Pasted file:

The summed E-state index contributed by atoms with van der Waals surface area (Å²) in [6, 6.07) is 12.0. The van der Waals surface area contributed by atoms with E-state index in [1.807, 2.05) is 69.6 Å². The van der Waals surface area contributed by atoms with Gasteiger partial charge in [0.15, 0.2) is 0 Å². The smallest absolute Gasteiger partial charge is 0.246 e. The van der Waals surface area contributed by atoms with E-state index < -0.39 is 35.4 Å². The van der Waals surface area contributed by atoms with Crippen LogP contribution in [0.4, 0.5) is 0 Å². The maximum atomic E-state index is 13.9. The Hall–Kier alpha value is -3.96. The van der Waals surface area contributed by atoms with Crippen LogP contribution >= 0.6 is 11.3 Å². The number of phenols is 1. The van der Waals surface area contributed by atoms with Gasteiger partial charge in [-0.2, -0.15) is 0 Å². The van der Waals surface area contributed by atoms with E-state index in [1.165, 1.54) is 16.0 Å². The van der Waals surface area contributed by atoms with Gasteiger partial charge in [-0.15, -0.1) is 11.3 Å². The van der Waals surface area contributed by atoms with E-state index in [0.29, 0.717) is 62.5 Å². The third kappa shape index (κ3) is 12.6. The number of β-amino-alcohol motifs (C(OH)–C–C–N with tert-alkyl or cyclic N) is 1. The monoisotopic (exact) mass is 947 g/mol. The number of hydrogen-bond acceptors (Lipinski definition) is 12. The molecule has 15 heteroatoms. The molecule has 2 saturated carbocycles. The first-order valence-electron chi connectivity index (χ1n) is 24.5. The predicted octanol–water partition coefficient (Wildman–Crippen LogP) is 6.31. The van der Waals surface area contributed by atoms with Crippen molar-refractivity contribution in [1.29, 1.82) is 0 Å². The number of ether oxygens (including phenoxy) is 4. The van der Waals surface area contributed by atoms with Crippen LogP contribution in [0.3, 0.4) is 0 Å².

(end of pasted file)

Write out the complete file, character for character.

The summed E-state index contributed by atoms with van der Waals surface area (Å²) in [6, 6.07) is 12.0. The van der Waals surface area contributed by atoms with E-state index in [1.807, 2.05) is 69.6 Å². The van der Waals surface area contributed by atoms with Gasteiger partial charge in [0.15, 0.2) is 0 Å². The smallest absolute Gasteiger partial charge is 0.246 e. The van der Waals surface area contributed by atoms with E-state index < -0.39 is 35.4 Å². The van der Waals surface area contributed by atoms with Crippen LogP contribution in [0.4, 0.5) is 0 Å². The maximum atomic E-state index is 13.9. The Hall–Kier alpha value is -3.96. The van der Waals surface area contributed by atoms with Crippen LogP contribution >= 0.6 is 11.3 Å². The number of phenols is 1. The van der Waals surface area contributed by atoms with Gasteiger partial charge in [-0.2, -0.15) is 0 Å². The van der Waals surface area contributed by atoms with E-state index in [1.165, 1.54) is 16.0 Å². The van der Waals surface area contributed by atoms with Gasteiger partial charge in [-0.15, -0.1) is 11.3 Å². The van der Waals surface area contributed by atoms with E-state index in [0.29, 0.717) is 62.5 Å². The third kappa shape index (κ3) is 12.6. The number of β-amino-alcohol motifs (C(OH)–C–C–N with tert-alkyl or cyclic N) is 1. The monoisotopic (exact) mass is 947 g/mol. The number of hydrogen-bond acceptors (Lipinski definition) is 12. The molecule has 15 heteroatoms. The molecule has 2 saturated carbocycles. The first-order valence-electron chi connectivity index (χ1n) is 24.5. The predicted octanol–water partition coefficient (Wildman–Crippen LogP) is 6.31. The van der Waals surface area contributed by atoms with Crippen molar-refractivity contribution in [1.29, 1.82) is 0 Å². The number of ether oxygens (including phenoxy) is 4. The van der Waals surface area contributed by atoms with Crippen LogP contribution in [0.3, 0.4) is 0 Å².